For the most part, the extra 18 or 19 minutes of footage in the American Gangster Extended Cut DVD (out Tuesday) feeds right into the whole with a sense of absolute harmony. We all know what it feels like when a film has had lumps added to its stocking with “flavor” or directorial “darlings.” This is not one of those cases. This is more like the extended Bugsy or Aliens. I would have been that much happier with American Gangster if these extras had been in from the get-go.

Josh Brolin (center), Ridley Scott (r.) during preparation of American Gangster‘s dog-shooting scene

The two biggest stand-outs are a “Bumpy on the beach” scene (a flashback to Denzel Washington and Clarence Williams III talking about supply and demand and the middle man out at Coney Island) and a follow/chase scene with Richie Roberts/Russell Crowe tailing a member of Frank Lucas’s gang who’s “carrying.”
One of the additional scenes seems gratuitous, but only a wee bit. I’m speaking of an extended finale after Washington gets out of prison and finds Crowe saying “welcome back” and taking him on a walk through the new Harlem. I enjoyed a line that Washington says about a trio of young hip-hoppers (“I guess you can only be young and dumb once” or something similar) that’s taken verbatim from Lucas in Marc Jacobson‘s “Return of Superfly” article. But the ending in the theatrical version is tighter, cleaner, preferred.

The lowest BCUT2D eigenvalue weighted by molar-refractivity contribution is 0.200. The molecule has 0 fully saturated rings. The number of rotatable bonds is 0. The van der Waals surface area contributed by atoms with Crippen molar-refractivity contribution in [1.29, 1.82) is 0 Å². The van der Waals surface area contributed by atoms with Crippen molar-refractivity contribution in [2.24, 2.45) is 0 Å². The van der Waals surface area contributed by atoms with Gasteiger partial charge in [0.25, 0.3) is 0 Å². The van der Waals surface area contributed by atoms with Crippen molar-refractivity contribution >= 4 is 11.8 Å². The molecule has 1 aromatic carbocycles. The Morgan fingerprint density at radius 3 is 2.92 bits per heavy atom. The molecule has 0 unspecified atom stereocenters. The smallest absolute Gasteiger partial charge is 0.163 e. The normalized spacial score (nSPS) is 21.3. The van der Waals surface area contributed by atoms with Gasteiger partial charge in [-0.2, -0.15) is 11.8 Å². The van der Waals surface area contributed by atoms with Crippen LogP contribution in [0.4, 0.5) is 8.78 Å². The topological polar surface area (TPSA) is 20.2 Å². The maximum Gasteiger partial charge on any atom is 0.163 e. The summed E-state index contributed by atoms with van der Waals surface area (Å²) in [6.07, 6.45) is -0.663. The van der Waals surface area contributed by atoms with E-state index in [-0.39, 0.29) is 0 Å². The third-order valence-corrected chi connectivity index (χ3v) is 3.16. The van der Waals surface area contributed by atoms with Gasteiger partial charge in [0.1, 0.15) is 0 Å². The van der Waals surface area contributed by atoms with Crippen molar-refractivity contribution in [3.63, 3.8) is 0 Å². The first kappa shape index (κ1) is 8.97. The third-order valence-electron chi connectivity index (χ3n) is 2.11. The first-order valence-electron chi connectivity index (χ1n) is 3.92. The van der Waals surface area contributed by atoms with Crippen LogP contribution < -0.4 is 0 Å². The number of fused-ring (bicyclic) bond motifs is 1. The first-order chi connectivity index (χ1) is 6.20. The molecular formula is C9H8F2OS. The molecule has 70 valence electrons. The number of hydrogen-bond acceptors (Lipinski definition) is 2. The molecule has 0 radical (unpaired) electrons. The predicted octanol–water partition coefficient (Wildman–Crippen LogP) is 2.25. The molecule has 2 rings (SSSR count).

Disc 2, however, has an omitted alternate beginning that’s far superior to the one used in the theatrical version. Instead of a short nighttime scene with Washington setting a guy on fire and then shooting him as Williams looks on, the alternate is a blue-tinted, dialogue-free prologue in a diner (or a bar) that shows Washington walking in the front door and plugging a guy who’s just sitting there and tapping the seat of a chair with with a pair of drumsticks. The spooky, dreamlike aura gets you right off the top. I can’t imagine why Scott decided to use the other scene instead. Scott uses the last portion of this sequence at the tail-end of the extended version, after the closing credits.